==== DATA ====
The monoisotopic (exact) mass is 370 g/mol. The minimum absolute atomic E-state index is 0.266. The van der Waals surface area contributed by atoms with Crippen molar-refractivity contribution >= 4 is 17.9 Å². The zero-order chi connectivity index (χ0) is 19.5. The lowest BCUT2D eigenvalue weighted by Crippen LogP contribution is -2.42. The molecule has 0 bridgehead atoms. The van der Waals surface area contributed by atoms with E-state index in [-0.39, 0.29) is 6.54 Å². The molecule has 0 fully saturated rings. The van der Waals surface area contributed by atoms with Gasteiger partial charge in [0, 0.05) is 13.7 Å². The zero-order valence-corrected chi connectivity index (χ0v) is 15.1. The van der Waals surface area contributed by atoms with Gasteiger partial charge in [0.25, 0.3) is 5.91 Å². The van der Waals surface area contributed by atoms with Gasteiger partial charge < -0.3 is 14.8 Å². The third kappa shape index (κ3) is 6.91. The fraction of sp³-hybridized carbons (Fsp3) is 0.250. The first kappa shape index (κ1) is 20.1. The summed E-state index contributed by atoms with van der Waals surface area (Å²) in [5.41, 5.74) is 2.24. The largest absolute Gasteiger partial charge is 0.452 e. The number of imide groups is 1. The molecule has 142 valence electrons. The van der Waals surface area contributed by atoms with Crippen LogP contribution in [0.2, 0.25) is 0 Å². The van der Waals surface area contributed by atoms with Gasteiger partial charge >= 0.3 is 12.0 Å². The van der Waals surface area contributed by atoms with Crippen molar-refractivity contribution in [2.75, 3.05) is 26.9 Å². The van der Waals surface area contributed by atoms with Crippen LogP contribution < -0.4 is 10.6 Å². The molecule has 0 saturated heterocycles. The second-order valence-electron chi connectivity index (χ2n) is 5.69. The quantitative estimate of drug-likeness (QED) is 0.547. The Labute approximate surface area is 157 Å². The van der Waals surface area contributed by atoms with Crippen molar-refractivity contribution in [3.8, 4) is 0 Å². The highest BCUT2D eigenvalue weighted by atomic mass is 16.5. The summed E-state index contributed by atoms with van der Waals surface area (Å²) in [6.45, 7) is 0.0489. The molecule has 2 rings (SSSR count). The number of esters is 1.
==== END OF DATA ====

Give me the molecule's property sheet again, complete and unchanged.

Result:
The monoisotopic (exact) mass is 370 g/mol. The minimum absolute atomic E-state index is 0.266. The van der Waals surface area contributed by atoms with Crippen molar-refractivity contribution >= 4 is 17.9 Å². The zero-order chi connectivity index (χ0) is 19.5. The lowest BCUT2D eigenvalue weighted by Crippen LogP contribution is -2.42. The molecule has 0 bridgehead atoms. The van der Waals surface area contributed by atoms with E-state index in [-0.39, 0.29) is 6.54 Å². The molecule has 0 fully saturated rings. The van der Waals surface area contributed by atoms with Gasteiger partial charge in [0, 0.05) is 13.7 Å². The zero-order valence-corrected chi connectivity index (χ0v) is 15.1. The van der Waals surface area contributed by atoms with Gasteiger partial charge in [0.25, 0.3) is 5.91 Å². The van der Waals surface area contributed by atoms with Gasteiger partial charge < -0.3 is 14.8 Å². The third kappa shape index (κ3) is 6.91. The fraction of sp³-hybridized carbons (Fsp3) is 0.250. The first kappa shape index (κ1) is 20.1. The summed E-state index contributed by atoms with van der Waals surface area (Å²) in [5.41, 5.74) is 2.24. The largest absolute Gasteiger partial charge is 0.452 e. The number of imide groups is 1. The molecule has 142 valence electrons. The van der Waals surface area contributed by atoms with Crippen LogP contribution in [0.2, 0.25) is 0 Å². The van der Waals surface area contributed by atoms with Gasteiger partial charge >= 0.3 is 12.0 Å². The van der Waals surface area contributed by atoms with Crippen molar-refractivity contribution in [2.75, 3.05) is 26.9 Å². The van der Waals surface area contributed by atoms with Crippen LogP contribution < -0.4 is 10.6 Å². The molecule has 0 saturated heterocycles. The second-order valence-electron chi connectivity index (χ2n) is 5.69. The quantitative estimate of drug-likeness (QED) is 0.547. The Labute approximate surface area is 157 Å². The van der Waals surface area contributed by atoms with Crippen molar-refractivity contribution in [3.8, 4) is 0 Å². The highest BCUT2D eigenvalue weighted by atomic mass is 16.5. The summed E-state index contributed by atoms with van der Waals surface area (Å²) in [6.45, 7) is 0.0489. The molecule has 2 rings (SSSR count). The number of esters is 1.